Reyna the critic shines as teacher and mother mature to a critical point in the writer’s career. Shel Silverstein fans need to brace themselves for Grande’s keen critique of classroom-approved materials like The Giving Tree.

“Years later he returns as an old man—just as miserable as always—and the tree is nothing but a stump with nothing left to give of herself. He says, “I don’t need anything. Just a place to sit.” So, she offers him her stump to sit on.
When I finished reading the story, I wanted to hurl it out the window and never let my students read it—especially my girls. I refused to believe that to be a good mother I would have to give and sacrifice all until what remained of me was only a dead stump.”

Reviewing a memoir is akin to that ekphrastic philosophy that measure a picture’s value at a thousand words. Coming in at just over 300 pages, A Dream Called Home is better read than reviewed. Given all those “hey, I did that, too!” and “so that’s what it’s going to be like” pictures, readers will be reading and pausing, remembering and smiling, and saying, yeah, it was worth it. Or, check with me in ten years, but so far, yes, it is worth it.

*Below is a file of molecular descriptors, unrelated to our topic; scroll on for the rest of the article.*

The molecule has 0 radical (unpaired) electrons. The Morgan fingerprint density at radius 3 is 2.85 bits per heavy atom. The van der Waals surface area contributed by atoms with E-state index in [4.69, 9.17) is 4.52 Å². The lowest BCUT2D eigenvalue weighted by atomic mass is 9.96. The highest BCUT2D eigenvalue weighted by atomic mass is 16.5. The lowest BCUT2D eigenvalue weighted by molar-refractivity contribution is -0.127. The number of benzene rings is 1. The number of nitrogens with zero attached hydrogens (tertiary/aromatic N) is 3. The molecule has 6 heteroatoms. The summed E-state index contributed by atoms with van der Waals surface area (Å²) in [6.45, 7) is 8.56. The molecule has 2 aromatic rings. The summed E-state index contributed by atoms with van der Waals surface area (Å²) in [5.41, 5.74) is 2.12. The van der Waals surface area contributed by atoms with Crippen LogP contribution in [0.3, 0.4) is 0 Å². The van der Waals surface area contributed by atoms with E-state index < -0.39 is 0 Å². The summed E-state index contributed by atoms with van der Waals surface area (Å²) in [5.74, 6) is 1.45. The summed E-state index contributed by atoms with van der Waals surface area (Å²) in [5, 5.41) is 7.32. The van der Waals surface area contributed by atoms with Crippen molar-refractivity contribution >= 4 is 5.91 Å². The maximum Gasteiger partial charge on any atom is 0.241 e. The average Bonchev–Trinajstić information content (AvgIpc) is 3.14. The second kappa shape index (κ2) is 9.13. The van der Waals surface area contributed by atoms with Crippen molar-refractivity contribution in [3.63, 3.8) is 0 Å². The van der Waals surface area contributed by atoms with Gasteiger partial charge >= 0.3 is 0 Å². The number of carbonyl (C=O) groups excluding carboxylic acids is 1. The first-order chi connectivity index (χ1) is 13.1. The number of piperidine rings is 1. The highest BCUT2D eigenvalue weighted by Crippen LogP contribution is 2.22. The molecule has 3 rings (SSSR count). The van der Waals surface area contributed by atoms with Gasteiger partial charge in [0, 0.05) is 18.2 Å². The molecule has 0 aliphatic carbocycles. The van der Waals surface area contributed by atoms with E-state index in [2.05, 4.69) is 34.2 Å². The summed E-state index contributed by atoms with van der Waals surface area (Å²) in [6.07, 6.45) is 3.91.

Home is, when you dream it, you get to write it. For readers, it’s worth it.

A Dream Called Home will sell out al local booksellers, so get your order in right away. Grande's touring the book now. It's an ideal book to read while waiting in line to vote. Word is, GOTV this year will bring long, long lines of gente who know voting on 6Nov18 is worth it. See the publisher's page for the deluxe treatment Reyna's garnered from this major Manhattan publisher. link.


Antonio SolisGomez said...

beautifully written, intelligent review

Unknown said...

Gracias, Michael Te aventaste

Daniel Cano said...

Your review captures much, not only of Grande's book, but of your own memories and experiences, the differences between cultures--Mexican, Chicano, and American, as well as the blurring of what it ultimately takes to become American. Thanks for a fine piece, Michael.